nVIDIA's new nForce 3 Ultra chipset is really just the NF3-250 with Socket 939 support in disguise. The updated NF3-Ultra also
addresses some technical issues which bugged the original NF3-150. For example, the NF3-Ultra is a
single chip solution like the NF3-250 and NF3-150, but now natively supports four
Serial ATA drives, as well as SATA
"NVIDIA RAID" supports the usual RAID mixes of IDE RAID 0, 1, 0+1 and JBOD. One very cool extra feature
is that users can mix and match IDE and Serial ATA drives in a RAID array, up to
a maximum of four Serial ATA devices, and two IDE hard drives.
suspect the vast majority of users really won't have to take full advantage of
Gigabit Ethernet any time soon, this didn't mean that consumers were totally
satisfied with the NF3-150 only including 10/100 MAC while comparable Intel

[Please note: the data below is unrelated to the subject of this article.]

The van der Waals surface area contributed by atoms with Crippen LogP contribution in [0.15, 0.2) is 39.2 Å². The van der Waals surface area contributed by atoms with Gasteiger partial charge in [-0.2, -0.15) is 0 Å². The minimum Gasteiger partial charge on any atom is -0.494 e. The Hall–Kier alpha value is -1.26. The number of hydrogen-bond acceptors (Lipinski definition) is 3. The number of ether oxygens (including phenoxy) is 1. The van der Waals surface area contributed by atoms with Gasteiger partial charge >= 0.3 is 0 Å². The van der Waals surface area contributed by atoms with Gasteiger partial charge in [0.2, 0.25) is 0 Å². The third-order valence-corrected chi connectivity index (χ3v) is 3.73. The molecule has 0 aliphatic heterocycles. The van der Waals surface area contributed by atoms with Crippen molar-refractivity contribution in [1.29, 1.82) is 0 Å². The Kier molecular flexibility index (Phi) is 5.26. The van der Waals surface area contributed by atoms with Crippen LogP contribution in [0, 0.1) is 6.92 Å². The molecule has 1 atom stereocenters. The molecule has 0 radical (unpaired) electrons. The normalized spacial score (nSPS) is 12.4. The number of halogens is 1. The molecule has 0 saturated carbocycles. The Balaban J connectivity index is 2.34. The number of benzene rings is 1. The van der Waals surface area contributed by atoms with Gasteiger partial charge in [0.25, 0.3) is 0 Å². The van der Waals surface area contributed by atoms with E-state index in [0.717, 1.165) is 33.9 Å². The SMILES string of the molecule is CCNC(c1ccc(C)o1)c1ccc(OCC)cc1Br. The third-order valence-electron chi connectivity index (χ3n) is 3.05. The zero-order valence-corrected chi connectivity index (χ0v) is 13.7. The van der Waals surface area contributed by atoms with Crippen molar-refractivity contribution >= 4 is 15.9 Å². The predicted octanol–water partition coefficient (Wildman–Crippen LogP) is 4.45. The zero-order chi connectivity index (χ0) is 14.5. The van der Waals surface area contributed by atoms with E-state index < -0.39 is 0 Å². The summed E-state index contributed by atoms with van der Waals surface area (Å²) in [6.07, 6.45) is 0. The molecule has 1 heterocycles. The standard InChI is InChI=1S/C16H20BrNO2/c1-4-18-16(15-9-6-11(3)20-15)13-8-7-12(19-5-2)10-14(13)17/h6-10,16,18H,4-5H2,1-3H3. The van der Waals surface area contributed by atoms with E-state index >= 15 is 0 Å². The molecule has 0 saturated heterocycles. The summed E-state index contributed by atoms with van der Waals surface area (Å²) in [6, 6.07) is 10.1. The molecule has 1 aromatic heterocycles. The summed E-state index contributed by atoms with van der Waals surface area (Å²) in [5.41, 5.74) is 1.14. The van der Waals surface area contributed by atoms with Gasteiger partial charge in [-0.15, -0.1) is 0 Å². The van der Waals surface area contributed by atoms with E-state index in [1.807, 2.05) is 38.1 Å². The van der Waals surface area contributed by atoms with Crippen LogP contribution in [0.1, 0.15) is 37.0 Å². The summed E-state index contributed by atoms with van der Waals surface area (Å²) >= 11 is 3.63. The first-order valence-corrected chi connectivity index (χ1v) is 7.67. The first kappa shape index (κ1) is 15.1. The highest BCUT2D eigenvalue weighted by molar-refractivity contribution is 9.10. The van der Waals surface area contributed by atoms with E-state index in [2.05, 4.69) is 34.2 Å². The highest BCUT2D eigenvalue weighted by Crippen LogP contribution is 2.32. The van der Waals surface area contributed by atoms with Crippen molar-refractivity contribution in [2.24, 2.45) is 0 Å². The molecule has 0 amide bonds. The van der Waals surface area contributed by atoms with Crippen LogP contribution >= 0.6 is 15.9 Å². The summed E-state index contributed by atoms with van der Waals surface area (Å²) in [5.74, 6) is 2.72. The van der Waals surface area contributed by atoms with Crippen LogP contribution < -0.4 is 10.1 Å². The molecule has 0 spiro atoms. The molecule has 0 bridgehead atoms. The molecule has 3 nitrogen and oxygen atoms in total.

solutions offered full GbE connections.
changed the NF3-Ultra to include their own onboard Gigabit NIC which does not
run on the PCI bus, like most traditional Gigabit NIC's,
but rather runs on its own private bus. This solution is very much like Intel's CSA
Gigabit Ethernet solution.
The 10/1000 nVidia NIC still
requires a PHY, and the Marvell 8001 takes care of that in the case of the
Gigabyte GA-K8NSNXP-939 motherboard.
Something new has
also been added into the mix, and that's the nVidia Firewall; a hardware based solution built into the NF3
Ultra/NF3-250GB chipset. We'll get into the details of the Firewall
feature in a moment.
nVidia have also increased the number of
USB 2.0 ports on the NF3-Ultra from six (on the NF3-150) to eight.
Apparently this time around, the NF3-Ultra has even been optimized to run with nVidia videocards. From
PCstats own tests (see the MSI K8N Neo Platinum motherboard review), this is indeed true. Of course, nVIDIA based motherboards will continue to work just
fine with ATI, SIS, or Matrox graphics cards.